Walt’s Breakthrough: 5 Ways Creative Vision Drove Disney’s Early Years

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If I’d asked, people would’ve asked for a faster horse.Henry Ford
T he desire to do great things is utterly dependent on vision. By vision, I mean, where do you see yourself at the end of all of your current labor? What result are you hoping for?

Henry Ford didn’t just look to expand the current system. He wanted to make something else entirely.

Most of us envision a future with incremental growth. But what if you could just blow it all up and make something without limitations? Thinking this way is what we call creative vision. It’s knowing what’s needed, not what already exists or even what’s requested.

And all great advances – in our personal lives, in culture, in business –  start with it.

The man known perhaps more than any other for a magnificent creative vision didn’t start that way. I recently watched a documentary on Walt Disney produced by PBS on American Experience. It’s a fascinating profile of someone whose defining characteristic wasn’t his talent or even his determination, but his creative vision.

The story of Walt Disney Studio’s early years provides several lessons for people who want to create great things. Consider:

1. Walt Failed Twice

A cartoon – a short, animated film – had become part of the pre-feature sequence in many movie theaters. Walt wanted to start a studio dedicated to making such films.  His first two attempts failed miserably. In the second, his own staff abandoned him and he lost rights to famous characters he’d co-developed, such as Felix the Cat.

After the second failure, most people would have given up. But his determination kept him going, and with no financial net, he developed his own character – a mouse.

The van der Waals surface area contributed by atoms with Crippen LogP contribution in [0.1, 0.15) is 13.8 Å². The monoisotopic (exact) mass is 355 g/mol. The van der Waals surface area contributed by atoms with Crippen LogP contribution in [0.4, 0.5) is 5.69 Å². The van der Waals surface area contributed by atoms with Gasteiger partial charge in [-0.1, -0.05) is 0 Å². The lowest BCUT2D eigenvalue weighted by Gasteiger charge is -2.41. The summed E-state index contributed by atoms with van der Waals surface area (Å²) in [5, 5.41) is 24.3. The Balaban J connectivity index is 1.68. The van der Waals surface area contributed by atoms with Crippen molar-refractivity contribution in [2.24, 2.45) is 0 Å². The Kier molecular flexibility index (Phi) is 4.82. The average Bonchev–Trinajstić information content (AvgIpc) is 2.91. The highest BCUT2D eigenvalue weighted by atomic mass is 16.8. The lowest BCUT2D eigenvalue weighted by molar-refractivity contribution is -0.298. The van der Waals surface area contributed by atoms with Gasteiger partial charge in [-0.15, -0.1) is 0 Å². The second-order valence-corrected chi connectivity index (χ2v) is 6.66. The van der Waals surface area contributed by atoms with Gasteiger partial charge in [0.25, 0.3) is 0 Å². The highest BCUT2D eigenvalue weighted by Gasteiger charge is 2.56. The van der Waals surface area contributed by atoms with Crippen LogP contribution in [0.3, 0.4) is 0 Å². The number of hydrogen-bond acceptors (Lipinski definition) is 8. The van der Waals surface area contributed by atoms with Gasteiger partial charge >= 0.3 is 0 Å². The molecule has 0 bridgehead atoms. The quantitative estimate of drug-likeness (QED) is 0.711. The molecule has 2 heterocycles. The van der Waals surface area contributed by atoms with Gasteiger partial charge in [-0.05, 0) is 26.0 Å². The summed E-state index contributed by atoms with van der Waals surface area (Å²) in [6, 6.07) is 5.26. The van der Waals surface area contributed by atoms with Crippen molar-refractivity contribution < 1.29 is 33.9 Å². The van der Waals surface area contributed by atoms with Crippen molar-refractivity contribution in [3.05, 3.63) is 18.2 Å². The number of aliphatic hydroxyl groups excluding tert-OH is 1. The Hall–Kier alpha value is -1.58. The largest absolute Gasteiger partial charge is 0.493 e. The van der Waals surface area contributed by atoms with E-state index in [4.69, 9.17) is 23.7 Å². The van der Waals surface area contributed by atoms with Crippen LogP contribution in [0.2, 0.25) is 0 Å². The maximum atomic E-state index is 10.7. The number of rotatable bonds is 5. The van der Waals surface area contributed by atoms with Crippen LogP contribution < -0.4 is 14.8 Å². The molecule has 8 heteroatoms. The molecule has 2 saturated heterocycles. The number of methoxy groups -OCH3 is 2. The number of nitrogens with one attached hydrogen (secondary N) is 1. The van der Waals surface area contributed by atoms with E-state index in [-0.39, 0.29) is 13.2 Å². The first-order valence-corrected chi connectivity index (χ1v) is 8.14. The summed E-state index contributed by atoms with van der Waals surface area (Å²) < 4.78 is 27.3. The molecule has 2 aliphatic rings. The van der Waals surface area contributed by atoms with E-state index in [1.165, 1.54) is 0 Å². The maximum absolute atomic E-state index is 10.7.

He pounded New York streets for three months, seeking a theater who would play his film. When one finally accepted, it was so well received by the public that his studio acquired national distribution, and Walt became a household name.

Take away: Celebrate roadblocks; they’re an indication you’re making people notice.

2. Walt Didn’t Just Maintain Achievements

With success, Walt could have been content to coast on the vision he’d achieved.  Once achieved, maintaining success is what most people do. But the reason we talk about Walt Disney today isn’t because he made an animated short that people in New York City liked in 1928.

Instead, he used his newly acquired financial and reputation resources to fund another, greater vision: a new set of short films called Silly Symphonies.

Walt’s Silly Symphonies were the first films that treated animation as art. They were akin to avant grade films that merged music and dance and made characters out of nature and inanimate objects in ways people had not seen before, for example with a tree that turns another tree’s branches into a harp.

The Silly Symphonies raised the already respected Walt to mythic status among his fellow cartoonists and animators. Artists from around the country moved to California just for the opportunity to work at his studio.